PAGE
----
Biden Administration Commits to Supporting Regional and Tribal Efforts
President Joe Biden’s administration has made a groundbreaking move to restore wild salmon in the Columbia River System. Federal agencies, under President Biden’s direction, are actively supporting regional and tribal efforts to protect and revive the salmon populations in the Pacific Northwest. This is the first time such a comprehensive effort has been undertaken.
The White House Council on Environmental Quality (CEQ) Chair, Brenda Mallory, stated, “President Biden understands that the Columbia River System is the lifeblood of the Pacific Northwest… [the agreement] charts a new path to restore the river.” The agreement has garnered support from environmental activists, Democrats, and tribes, who have long argued that the presence of four federally-managed dams on the lower Snake River has decimated salmon and steelhead populations.
A New Direction for the Pacific Northwest
The historic agreement, hailed as a new direction for the Pacific Northwest, involves collaboration between the Biden-Harris Administration, state and tribal governments, and various stakeholders. The White House clean energy czar, John Podesta, emphasized the administration’s commitment to protecting salmon and other native fish, honoring obligations to tribal nations, and recognizing the economic value of the Columbia River System.
Democratic Governors Tina Kotek of Oregon and several involved tribes, including the Confederated Tribes of the Umatilla, along with environmental groups like Earthjustice, have applauded the agreement as an unprecedented path forward.
Funding and Restoration
The agreement includes a $1 billion allocation for wild fish restoration and a comprehensive plan to improve the management of dams operated by tribes. It also establishes the Columbia Basin Restoration Initiative, which outlines a comprehensive roadmap for salmon recovery. Notably, the initiative recommends the potential breaching of the lower Snake River dams within two fish generations, or approximately eight years.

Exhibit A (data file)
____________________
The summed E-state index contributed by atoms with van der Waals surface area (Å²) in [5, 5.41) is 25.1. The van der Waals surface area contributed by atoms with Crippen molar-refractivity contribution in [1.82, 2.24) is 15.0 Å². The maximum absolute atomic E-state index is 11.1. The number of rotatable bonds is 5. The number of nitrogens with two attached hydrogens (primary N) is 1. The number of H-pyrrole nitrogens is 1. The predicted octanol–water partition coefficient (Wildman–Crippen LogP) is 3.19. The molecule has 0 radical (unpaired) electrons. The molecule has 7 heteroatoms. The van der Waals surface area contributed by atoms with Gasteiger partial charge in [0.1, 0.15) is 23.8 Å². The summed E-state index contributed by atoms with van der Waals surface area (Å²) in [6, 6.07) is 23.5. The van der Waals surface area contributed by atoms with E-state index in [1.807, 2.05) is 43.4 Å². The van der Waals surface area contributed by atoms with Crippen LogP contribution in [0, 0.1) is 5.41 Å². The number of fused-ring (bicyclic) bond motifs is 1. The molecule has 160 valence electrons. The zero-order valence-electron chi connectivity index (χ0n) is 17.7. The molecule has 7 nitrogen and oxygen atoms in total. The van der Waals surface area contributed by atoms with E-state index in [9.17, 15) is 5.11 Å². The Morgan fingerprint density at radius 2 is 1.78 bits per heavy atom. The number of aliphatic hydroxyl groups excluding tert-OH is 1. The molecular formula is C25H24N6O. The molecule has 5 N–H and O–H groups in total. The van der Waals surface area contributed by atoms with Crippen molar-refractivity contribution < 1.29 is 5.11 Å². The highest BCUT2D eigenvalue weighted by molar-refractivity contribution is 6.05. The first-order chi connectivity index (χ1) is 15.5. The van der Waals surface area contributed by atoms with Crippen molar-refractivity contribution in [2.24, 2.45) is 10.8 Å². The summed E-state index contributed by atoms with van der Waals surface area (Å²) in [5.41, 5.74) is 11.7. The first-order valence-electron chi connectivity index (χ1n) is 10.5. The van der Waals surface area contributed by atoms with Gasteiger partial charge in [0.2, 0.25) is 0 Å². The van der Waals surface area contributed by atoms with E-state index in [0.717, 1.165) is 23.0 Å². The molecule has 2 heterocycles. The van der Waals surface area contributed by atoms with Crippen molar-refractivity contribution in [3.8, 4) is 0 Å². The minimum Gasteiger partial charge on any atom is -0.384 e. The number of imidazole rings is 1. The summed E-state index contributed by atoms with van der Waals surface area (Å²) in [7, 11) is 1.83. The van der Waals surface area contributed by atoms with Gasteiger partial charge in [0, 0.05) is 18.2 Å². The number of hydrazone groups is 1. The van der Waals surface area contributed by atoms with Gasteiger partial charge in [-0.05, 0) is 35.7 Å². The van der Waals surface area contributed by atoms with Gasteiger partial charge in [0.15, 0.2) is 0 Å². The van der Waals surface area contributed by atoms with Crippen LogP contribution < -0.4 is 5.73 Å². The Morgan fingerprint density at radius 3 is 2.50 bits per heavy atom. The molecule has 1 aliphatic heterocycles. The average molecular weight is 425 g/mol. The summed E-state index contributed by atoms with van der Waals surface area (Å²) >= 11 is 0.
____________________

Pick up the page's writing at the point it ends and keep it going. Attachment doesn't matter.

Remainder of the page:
While the agreement does not explicitly outline a plan for dam breaching, it does commit to replacing the services provided by the dams. However, the removal of the dams would require congressional approval, a fact emphasized by Republican Senator Jim Risch of Idaho, who stated, “Congress — and Congress alone — can authorize removal of the dams… I will continue to fight any breaching efforts.”
Concerns and Implications
Opponents of dam breaching, including Republican lawmakers, power industry groups, and various businesses dependent on the dams, have raised concerns about the potential consequences. The dams currently contribute to clean energy production, providing about 8% of the state’s electricity. Additionally, they facilitate barge transportation along the Columbia River system, supporting a significant portion of Washington’s wheat exports and the nation’s total wheat production.
Removing the dams would have implications for U.S. climate goals, as their energy production would likely need to be replaced by fossil fuel alternatives. Moreover, it could impact the region’s economy and transportation sector. However, proponents argue that restoring wild salmon populations and honoring tribal commitments are of paramount importance.
The agreement represents a milestone in the ongoing efforts to restore the Columbia River System and protect the environment while navigating the complexities of stakeholder interests and clean energy goals.